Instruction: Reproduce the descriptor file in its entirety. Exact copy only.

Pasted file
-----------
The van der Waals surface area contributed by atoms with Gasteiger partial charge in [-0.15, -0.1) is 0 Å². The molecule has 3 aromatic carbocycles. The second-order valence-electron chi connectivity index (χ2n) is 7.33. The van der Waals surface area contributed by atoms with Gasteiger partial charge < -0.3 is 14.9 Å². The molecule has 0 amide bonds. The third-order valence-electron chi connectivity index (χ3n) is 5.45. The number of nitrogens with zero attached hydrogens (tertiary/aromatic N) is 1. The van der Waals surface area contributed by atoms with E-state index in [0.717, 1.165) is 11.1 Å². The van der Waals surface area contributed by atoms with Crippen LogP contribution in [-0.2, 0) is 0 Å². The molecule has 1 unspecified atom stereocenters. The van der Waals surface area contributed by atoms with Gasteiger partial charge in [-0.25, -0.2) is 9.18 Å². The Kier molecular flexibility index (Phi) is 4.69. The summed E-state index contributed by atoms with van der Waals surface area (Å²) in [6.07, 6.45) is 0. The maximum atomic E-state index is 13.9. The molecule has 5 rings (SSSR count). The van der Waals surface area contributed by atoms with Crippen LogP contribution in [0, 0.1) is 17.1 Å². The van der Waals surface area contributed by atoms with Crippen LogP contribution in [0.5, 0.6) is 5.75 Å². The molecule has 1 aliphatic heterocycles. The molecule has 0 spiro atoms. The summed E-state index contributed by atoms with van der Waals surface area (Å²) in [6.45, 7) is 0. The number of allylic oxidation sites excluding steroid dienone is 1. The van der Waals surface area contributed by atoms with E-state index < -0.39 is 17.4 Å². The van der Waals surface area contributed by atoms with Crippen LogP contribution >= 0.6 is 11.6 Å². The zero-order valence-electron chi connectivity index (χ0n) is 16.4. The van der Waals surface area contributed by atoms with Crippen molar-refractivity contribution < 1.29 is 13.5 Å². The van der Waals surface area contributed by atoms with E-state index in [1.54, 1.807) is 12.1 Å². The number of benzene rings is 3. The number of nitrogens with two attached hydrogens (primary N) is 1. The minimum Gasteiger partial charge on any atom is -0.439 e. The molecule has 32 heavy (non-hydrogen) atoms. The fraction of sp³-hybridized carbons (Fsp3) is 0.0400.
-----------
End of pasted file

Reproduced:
The van der Waals surface area contributed by atoms with Gasteiger partial charge in [-0.15, -0.1) is 0 Å². The molecule has 3 aromatic carbocycles. The second-order valence-electron chi connectivity index (χ2n) is 7.33. The van der Waals surface area contributed by atoms with Gasteiger partial charge < -0.3 is 14.9 Å². The molecule has 0 amide bonds. The third-order valence-electron chi connectivity index (χ3n) is 5.45. The number of nitrogens with zero attached hydrogens (tertiary/aromatic N) is 1. The van der Waals surface area contributed by atoms with E-state index in [0.717, 1.165) is 11.1 Å². The van der Waals surface area contributed by atoms with Crippen LogP contribution in [-0.2, 0) is 0 Å². The molecule has 1 unspecified atom stereocenters. The van der Waals surface area contributed by atoms with Gasteiger partial charge in [-0.25, -0.2) is 9.18 Å². The Kier molecular flexibility index (Phi) is 4.69. The summed E-state index contributed by atoms with van der Waals surface area (Å²) in [6.07, 6.45) is 0. The maximum atomic E-state index is 13.9. The molecule has 5 rings (SSSR count). The van der Waals surface area contributed by atoms with Crippen LogP contribution in [0, 0.1) is 17.1 Å². The van der Waals surface area contributed by atoms with Crippen LogP contribution in [0.5, 0.6) is 5.75 Å². The molecule has 1 aliphatic heterocycles. The molecule has 0 spiro atoms. The summed E-state index contributed by atoms with van der Waals surface area (Å²) in [6.45, 7) is 0. The number of allylic oxidation sites excluding steroid dienone is 1. The van der Waals surface area contributed by atoms with E-state index < -0.39 is 17.4 Å². The van der Waals surface area contributed by atoms with Crippen LogP contribution >= 0.6 is 11.6 Å². The zero-order valence-electron chi connectivity index (χ0n) is 16.4. The van der Waals surface area contributed by atoms with Crippen molar-refractivity contribution < 1.29 is 13.5 Å². The van der Waals surface area contributed by atoms with E-state index in [1.54, 1.807) is 12.1 Å². The number of benzene rings is 3. The number of nitrogens with two attached hydrogens (primary N) is 1. The minimum Gasteiger partial charge on any atom is -0.439 e. The molecule has 32 heavy (non-hydrogen) atoms. The fraction of sp³-hybridized carbons (Fsp3) is 0.0400.